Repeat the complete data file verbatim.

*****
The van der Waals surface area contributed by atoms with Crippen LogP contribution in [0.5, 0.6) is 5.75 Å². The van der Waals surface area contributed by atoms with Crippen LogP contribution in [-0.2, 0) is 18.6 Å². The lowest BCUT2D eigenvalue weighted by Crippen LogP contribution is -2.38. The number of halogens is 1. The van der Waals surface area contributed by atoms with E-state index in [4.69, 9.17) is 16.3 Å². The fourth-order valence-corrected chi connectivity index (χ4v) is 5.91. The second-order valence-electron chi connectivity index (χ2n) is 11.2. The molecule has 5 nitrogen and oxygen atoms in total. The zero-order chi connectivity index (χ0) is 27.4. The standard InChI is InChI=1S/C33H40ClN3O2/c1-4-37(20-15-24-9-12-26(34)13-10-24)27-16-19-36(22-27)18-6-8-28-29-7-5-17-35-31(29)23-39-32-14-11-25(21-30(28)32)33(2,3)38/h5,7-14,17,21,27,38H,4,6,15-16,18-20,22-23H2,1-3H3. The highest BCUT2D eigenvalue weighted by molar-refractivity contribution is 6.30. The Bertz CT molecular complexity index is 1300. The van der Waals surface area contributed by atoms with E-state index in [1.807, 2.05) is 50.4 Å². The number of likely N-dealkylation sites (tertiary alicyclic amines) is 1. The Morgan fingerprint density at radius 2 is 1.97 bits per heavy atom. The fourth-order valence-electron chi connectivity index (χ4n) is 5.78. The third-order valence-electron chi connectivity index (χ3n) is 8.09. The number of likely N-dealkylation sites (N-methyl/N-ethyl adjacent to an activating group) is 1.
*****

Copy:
The van der Waals surface area contributed by atoms with Crippen LogP contribution in [0.5, 0.6) is 5.75 Å². The van der Waals surface area contributed by atoms with Crippen LogP contribution in [-0.2, 0) is 18.6 Å². The lowest BCUT2D eigenvalue weighted by Crippen LogP contribution is -2.38. The number of halogens is 1. The van der Waals surface area contributed by atoms with E-state index in [4.69, 9.17) is 16.3 Å². The fourth-order valence-corrected chi connectivity index (χ4v) is 5.91. The second-order valence-electron chi connectivity index (χ2n) is 11.2. The molecule has 5 nitrogen and oxygen atoms in total. The zero-order chi connectivity index (χ0) is 27.4. The standard InChI is InChI=1S/C33H40ClN3O2/c1-4-37(20-15-24-9-12-26(34)13-10-24)27-16-19-36(22-27)18-6-8-28-29-7-5-17-35-31(29)23-39-32-14-11-25(21-30(28)32)33(2,3)38/h5,7-14,17,21,27,38H,4,6,15-16,18-20,22-23H2,1-3H3. The highest BCUT2D eigenvalue weighted by molar-refractivity contribution is 6.30. The Bertz CT molecular complexity index is 1300. The van der Waals surface area contributed by atoms with E-state index in [1.807, 2.05) is 50.4 Å². The number of likely N-dealkylation sites (tertiary alicyclic amines) is 1. The Morgan fingerprint density at radius 2 is 1.97 bits per heavy atom. The fourth-order valence-electron chi connectivity index (χ4n) is 5.78. The third-order valence-electron chi connectivity index (χ3n) is 8.09. The number of likely N-dealkylation sites (N-methyl/N-ethyl adjacent to an activating group) is 1.